Puppy With Heart Condition Given New Lease of Life Thanks To SCVS
A tiny puppy so ill with a heart condition her owner knew she faced certain death has been given a new lease of life by vets.
Four-month-old Jack Russell cross Bishy Barnabee’s condition was so advanced, the team at Southern Counties Veterinary Specialists (SCVS) found her “almost beyond death’s door”.
They had to try a medical intervention to even give the possibility of trying life-saving minimally invasive surgery. And during the subsequent operation on the critically advanced PDA, the dog suffered cardiovascular arrest and had to be resuscitated.
But they carried out a second operation which has proved to be such a success the puppy now has a chance for a brighter future and a hugely improved quality of life.
The condition was initially spotted during a routine check when the puppy was in for a vaccination and she was ultimately referred to IVC Evidensia referral hospital Southern Counties Veterinary Specialists in Ringwood, Hampshire.
“The dog was in heart failure and was referred to us with the PDA,” said Clinical Director and Head of Cardiology Tobi Wagner.
“Usually, we see these patients early enough when they are still quite stable.
“At presentation at SCVS, she had also developed severe pulmonary hypertension, resulting in reversal of the flow.
“As she had severe exercise intolerance and dyspnoea, we decided to attempt treatment and started her on a very high dose of sildenafil.
“This resulted in a reduction in pulmonary pressures and a bidirectional shunt across the PDA was present the following day, giving the option of a closure attempt.”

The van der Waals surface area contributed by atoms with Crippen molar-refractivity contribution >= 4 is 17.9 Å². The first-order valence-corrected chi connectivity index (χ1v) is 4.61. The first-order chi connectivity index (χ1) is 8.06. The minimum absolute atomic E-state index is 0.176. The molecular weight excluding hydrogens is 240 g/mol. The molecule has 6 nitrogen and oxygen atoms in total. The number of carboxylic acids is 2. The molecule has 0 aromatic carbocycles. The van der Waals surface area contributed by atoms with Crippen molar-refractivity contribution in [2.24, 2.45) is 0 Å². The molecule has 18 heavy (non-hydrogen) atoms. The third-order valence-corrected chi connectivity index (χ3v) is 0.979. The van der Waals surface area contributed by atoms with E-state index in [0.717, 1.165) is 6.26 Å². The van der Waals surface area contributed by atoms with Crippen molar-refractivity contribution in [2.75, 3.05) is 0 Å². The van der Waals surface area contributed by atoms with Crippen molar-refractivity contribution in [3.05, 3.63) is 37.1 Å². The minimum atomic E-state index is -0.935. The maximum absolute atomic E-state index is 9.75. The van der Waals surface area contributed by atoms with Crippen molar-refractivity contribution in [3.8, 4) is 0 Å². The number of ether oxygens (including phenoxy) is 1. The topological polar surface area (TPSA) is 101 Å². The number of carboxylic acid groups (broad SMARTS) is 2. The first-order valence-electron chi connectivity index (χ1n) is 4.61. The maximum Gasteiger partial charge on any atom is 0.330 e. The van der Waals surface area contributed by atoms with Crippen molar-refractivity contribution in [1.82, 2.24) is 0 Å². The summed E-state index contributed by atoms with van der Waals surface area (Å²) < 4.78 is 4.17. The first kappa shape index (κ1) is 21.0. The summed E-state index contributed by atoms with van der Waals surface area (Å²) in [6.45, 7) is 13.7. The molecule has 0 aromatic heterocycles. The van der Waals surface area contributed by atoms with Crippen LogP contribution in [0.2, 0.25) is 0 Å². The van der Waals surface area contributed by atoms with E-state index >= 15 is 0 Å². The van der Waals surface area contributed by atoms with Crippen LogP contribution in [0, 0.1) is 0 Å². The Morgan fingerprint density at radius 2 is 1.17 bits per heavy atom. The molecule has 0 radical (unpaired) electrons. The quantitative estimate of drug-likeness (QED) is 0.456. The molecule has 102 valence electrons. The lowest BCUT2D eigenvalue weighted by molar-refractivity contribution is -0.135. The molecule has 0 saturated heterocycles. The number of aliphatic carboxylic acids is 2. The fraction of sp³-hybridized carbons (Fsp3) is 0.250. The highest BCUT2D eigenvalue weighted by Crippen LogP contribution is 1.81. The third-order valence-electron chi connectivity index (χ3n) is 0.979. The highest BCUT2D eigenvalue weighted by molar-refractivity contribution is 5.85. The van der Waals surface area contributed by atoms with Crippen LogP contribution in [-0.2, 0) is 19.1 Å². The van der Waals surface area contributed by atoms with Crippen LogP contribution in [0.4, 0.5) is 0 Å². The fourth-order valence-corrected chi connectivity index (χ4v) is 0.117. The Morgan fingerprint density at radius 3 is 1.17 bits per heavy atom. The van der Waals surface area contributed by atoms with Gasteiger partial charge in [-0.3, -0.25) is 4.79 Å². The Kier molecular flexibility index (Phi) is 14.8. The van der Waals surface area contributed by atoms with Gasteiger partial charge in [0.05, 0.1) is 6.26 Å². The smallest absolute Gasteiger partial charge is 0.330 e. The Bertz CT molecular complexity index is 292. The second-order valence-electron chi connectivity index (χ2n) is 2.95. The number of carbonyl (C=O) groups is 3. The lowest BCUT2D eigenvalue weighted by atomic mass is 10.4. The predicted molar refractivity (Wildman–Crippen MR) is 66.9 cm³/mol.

Due to the patients’ size, a transvenous closure of the PDA was attempted.
However, because of the fragile state of Bishy Barnabee’s right heart, cardiovascular arrest occurred during the attempt of passing the catheter through the right ventricle.
Following successful resuscitation, the intervention was therefore abandoned and the dog recovered.
“Cardiac re-assessment three weeks later showed ongoing bidirectional shunt through the PDA vessel,” said Mr Wagner.
“In the light of the very poor quality of life, the owners opted for a second closure attempt.
“The slightly increased patient size allowed us to access the femoral artery and we were finally able to successfully close the PDA via trans-arterial access.
“Having a dog that was really almost beyond death’s door initially, it’s very satisfying to see her exercise intolerance is much better and her quality of life is improving all the time.”
For owner Mrs Claire Whickman, from Newbury, Berkshire, the transformation has been remarkable.
“She wasn’t doing any exercise and she was so out of it she’d barely raise her head if you walked into a room,” said Mrs Whickman.
“We knew we had to give her an option, because even if there was a risk from the surgeries then she had no chance at all without them.
“She’s a normal happy puppy now and if you didn’t know what had happened, you’d never realise there had been anything wrong. She’s infinitely better.
“It’s like a magic wand has been waved over her.”